This article presents the results of a finite element simulation on the occupant head response in an infantry vehicle under two separated loading conditions: (1) blunt impact and (2) blast loading conditions. A Hybrid-III dummy body integrated with a previously validated human head model was used as the surrogate. The biomechanical response of the head was studied in terms of head acceleration due to the impact by a projectile on the vehicle and intracranial pressure caused by blast wave. A series of parametric studies were conducted on the numerical model to analyze the effect of some key parameters, such as seat configuration, impact velocity, and boundary conditions. The simulation results indicate that a properly designed seat and internal surface of the infantry vehicle can play a vital role in reducing the risk of head injury in the current scenarios. Comparison of the kinematic responses under the blunt impact and blast loading conditions reveals that under the current loading conditions, the acceleration pulse in the blast scenario has much higher peak values and frequency than blunt impact case, which may reflect different head response characteristics.
A series of computational studies were performed to investigate the response of the lower extremities of mounted soldiers under landmine detonation. A numerical human body model newly developed at Wayne State University was used to simulate two types of experimental studies and the model predictions were validated against test data in terms of the tibia axial force as well as bone fracture pattern. Based on the validated model, the minimum axial force causing tibia facture was found. Then a series of parametric studies was conducted to determine the critical velocity (peak velocity of the floor plate) causing tibia fracture at different upper/lower leg angles. In addition, to limit the load transmission through the vehicular floor, two types of energy absorbing materials, namely IMPAXX(®) foam and aluminum alloy honeycomb, were selected for floor matting. Their performances in terms of blast effect mitigation were compared using the validated numerical model, and it has been found that honeycomb is a more efficient material for blast injury prevention under the loading conditions studied.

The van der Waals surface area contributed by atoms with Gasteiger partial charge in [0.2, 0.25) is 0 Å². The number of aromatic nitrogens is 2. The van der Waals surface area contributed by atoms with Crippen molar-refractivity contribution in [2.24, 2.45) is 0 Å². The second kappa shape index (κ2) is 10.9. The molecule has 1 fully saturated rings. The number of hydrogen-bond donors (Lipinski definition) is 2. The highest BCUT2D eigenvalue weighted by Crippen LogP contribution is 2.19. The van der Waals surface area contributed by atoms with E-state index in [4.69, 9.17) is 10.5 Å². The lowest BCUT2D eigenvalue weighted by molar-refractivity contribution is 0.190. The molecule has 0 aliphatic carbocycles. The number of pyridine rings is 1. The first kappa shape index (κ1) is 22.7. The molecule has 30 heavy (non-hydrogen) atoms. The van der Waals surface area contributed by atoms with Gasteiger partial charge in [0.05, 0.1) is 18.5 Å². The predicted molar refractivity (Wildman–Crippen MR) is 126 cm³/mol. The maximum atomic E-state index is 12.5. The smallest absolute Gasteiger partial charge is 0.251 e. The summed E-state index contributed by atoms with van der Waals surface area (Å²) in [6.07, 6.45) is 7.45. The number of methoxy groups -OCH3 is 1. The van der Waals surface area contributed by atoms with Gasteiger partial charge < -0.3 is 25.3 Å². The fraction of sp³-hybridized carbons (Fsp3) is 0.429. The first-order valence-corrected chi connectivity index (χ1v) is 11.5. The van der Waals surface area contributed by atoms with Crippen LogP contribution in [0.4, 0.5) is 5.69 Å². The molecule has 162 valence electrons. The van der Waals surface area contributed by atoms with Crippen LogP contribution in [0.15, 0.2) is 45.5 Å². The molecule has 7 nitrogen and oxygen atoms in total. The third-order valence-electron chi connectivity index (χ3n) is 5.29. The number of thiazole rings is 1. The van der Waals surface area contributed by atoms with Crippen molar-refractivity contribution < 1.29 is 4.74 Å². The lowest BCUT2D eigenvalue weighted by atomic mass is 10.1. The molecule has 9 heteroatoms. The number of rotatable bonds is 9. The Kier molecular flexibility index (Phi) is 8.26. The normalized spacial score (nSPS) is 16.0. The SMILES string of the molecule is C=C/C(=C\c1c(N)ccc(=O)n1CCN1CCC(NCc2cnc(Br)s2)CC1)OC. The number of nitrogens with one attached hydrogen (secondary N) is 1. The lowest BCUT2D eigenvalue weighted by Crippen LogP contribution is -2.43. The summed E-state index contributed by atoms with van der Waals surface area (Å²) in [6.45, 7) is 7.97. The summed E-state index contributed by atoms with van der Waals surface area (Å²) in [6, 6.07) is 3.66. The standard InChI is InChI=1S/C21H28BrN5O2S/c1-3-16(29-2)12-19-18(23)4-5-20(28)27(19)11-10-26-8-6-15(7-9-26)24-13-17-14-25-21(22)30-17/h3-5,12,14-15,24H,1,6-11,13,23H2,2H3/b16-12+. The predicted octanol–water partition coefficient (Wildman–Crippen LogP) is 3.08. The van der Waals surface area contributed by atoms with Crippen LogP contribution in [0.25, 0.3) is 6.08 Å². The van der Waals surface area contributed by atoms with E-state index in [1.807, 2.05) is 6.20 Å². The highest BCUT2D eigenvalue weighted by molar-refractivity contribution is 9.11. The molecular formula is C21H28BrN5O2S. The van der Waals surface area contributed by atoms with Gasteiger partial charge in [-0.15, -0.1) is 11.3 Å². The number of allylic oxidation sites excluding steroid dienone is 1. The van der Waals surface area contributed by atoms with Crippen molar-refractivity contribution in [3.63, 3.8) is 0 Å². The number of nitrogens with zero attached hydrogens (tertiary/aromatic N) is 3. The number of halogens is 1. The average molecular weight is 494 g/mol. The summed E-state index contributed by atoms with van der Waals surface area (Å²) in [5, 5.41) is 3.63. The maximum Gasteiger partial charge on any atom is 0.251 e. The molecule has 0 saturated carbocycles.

Related JoVE Video
Journal of Visualized Experiments
What is Visualize?
JoVE Visualize is a tool created to match the last 5 years of PubMed publications to methods in JoVE's video library.
How does it work?
We use abstracts found on PubMed and match them to JoVE videos to create a list of 10 to 30 related methods videos.
Video X seems to be unrelated to Abstract Y...
In developing our video relationships, we compare around 5 million PubMed articles to our library of over 4,500 methods videos. In some cases the language used in the PubMed abstracts makes matching that content to a JoVE video difficult. In other cases, there happens not to be any content in our video library that is relevant to the topic of a given abstract. In these cases, our algorithms are trying their best to display videos with relevant content, which can sometimes result in matched videos with only a slight relation.